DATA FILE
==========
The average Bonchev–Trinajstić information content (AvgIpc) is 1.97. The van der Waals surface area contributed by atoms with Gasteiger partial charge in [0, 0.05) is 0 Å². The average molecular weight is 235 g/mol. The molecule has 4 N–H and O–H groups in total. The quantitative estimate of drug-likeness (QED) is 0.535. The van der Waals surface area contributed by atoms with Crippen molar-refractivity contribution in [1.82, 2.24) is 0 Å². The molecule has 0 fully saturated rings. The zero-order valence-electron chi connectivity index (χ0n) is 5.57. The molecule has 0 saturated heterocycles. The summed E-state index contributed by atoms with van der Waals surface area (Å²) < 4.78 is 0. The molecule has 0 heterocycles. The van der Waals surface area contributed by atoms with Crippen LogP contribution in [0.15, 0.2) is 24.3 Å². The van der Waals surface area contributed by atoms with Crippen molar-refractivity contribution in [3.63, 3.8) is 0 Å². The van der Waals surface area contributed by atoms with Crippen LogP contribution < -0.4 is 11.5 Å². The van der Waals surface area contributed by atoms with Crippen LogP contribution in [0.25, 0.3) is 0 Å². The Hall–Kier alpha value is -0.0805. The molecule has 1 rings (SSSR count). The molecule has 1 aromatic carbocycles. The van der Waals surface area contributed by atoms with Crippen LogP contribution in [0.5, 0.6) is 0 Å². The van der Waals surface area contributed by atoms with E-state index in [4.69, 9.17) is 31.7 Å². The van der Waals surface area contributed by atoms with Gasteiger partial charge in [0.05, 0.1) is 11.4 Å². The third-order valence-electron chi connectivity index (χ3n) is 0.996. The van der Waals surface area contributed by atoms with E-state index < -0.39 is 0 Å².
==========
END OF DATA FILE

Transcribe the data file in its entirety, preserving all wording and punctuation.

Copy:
The average Bonchev–Trinajstić information content (AvgIpc) is 1.97. The van der Waals surface area contributed by atoms with Gasteiger partial charge in [0, 0.05) is 0 Å². The average molecular weight is 235 g/mol. The molecule has 4 N–H and O–H groups in total. The quantitative estimate of drug-likeness (QED) is 0.535. The van der Waals surface area contributed by atoms with Crippen molar-refractivity contribution in [1.82, 2.24) is 0 Å². The molecule has 0 fully saturated rings. The zero-order valence-electron chi connectivity index (χ0n) is 5.57. The molecule has 0 saturated heterocycles. The summed E-state index contributed by atoms with van der Waals surface area (Å²) < 4.78 is 0. The molecule has 0 heterocycles. The van der Waals surface area contributed by atoms with Crippen LogP contribution in [0.15, 0.2) is 24.3 Å². The van der Waals surface area contributed by atoms with Crippen molar-refractivity contribution in [3.63, 3.8) is 0 Å². The van der Waals surface area contributed by atoms with Crippen LogP contribution < -0.4 is 11.5 Å². The van der Waals surface area contributed by atoms with Crippen LogP contribution in [0.25, 0.3) is 0 Å². The Hall–Kier alpha value is -0.0805. The molecule has 1 rings (SSSR count). The molecule has 1 aromatic carbocycles. The van der Waals surface area contributed by atoms with Crippen LogP contribution in [0.5, 0.6) is 0 Å². The van der Waals surface area contributed by atoms with E-state index in [4.69, 9.17) is 31.7 Å². The van der Waals surface area contributed by atoms with Gasteiger partial charge in [0.05, 0.1) is 11.4 Å². The third-order valence-electron chi connectivity index (χ3n) is 0.996. The van der Waals surface area contributed by atoms with E-state index < -0.39 is 0 Å².